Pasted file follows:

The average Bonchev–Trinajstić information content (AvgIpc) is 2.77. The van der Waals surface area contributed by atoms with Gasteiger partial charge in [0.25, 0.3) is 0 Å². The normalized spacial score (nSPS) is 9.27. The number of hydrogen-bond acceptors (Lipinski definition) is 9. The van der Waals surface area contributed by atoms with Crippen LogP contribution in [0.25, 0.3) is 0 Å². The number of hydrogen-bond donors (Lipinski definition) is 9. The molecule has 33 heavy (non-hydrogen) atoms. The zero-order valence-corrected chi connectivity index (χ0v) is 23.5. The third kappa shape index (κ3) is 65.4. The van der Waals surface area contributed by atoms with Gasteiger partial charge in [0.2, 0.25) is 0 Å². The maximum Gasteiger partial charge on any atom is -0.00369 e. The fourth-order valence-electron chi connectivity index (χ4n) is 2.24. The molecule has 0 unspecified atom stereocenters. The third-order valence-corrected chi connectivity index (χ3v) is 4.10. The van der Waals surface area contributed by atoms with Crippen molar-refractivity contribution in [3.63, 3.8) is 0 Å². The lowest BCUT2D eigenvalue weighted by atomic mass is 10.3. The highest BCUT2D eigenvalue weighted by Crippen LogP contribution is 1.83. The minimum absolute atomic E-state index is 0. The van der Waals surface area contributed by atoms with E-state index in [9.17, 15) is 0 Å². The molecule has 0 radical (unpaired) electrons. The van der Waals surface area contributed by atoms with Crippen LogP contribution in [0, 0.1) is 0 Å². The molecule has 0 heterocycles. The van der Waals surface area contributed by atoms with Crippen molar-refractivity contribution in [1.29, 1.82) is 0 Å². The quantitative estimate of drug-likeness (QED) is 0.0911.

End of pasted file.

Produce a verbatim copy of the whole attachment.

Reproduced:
The average Bonchev–Trinajstić information content (AvgIpc) is 2.77. The van der Waals surface area contributed by atoms with Gasteiger partial charge in [0.25, 0.3) is 0 Å². The normalized spacial score (nSPS) is 9.27. The number of hydrogen-bond acceptors (Lipinski definition) is 9. The van der Waals surface area contributed by atoms with Crippen LogP contribution in [0.25, 0.3) is 0 Å². The number of hydrogen-bond donors (Lipinski definition) is 9. The molecule has 33 heavy (non-hydrogen) atoms. The zero-order valence-corrected chi connectivity index (χ0v) is 23.5. The third kappa shape index (κ3) is 65.4. The van der Waals surface area contributed by atoms with Gasteiger partial charge in [0.2, 0.25) is 0 Å². The maximum Gasteiger partial charge on any atom is -0.00369 e. The fourth-order valence-electron chi connectivity index (χ4n) is 2.24. The molecule has 0 unspecified atom stereocenters. The third-order valence-corrected chi connectivity index (χ3v) is 4.10. The van der Waals surface area contributed by atoms with Crippen molar-refractivity contribution in [3.63, 3.8) is 0 Å². The lowest BCUT2D eigenvalue weighted by atomic mass is 10.3. The highest BCUT2D eigenvalue weighted by Crippen LogP contribution is 1.83. The minimum absolute atomic E-state index is 0. The van der Waals surface area contributed by atoms with E-state index in [9.17, 15) is 0 Å². The molecule has 0 radical (unpaired) electrons. The van der Waals surface area contributed by atoms with Crippen LogP contribution in [0, 0.1) is 0 Å². The molecule has 0 heterocycles. The van der Waals surface area contributed by atoms with Crippen molar-refractivity contribution in [1.29, 1.82) is 0 Å². The quantitative estimate of drug-likeness (QED) is 0.0911.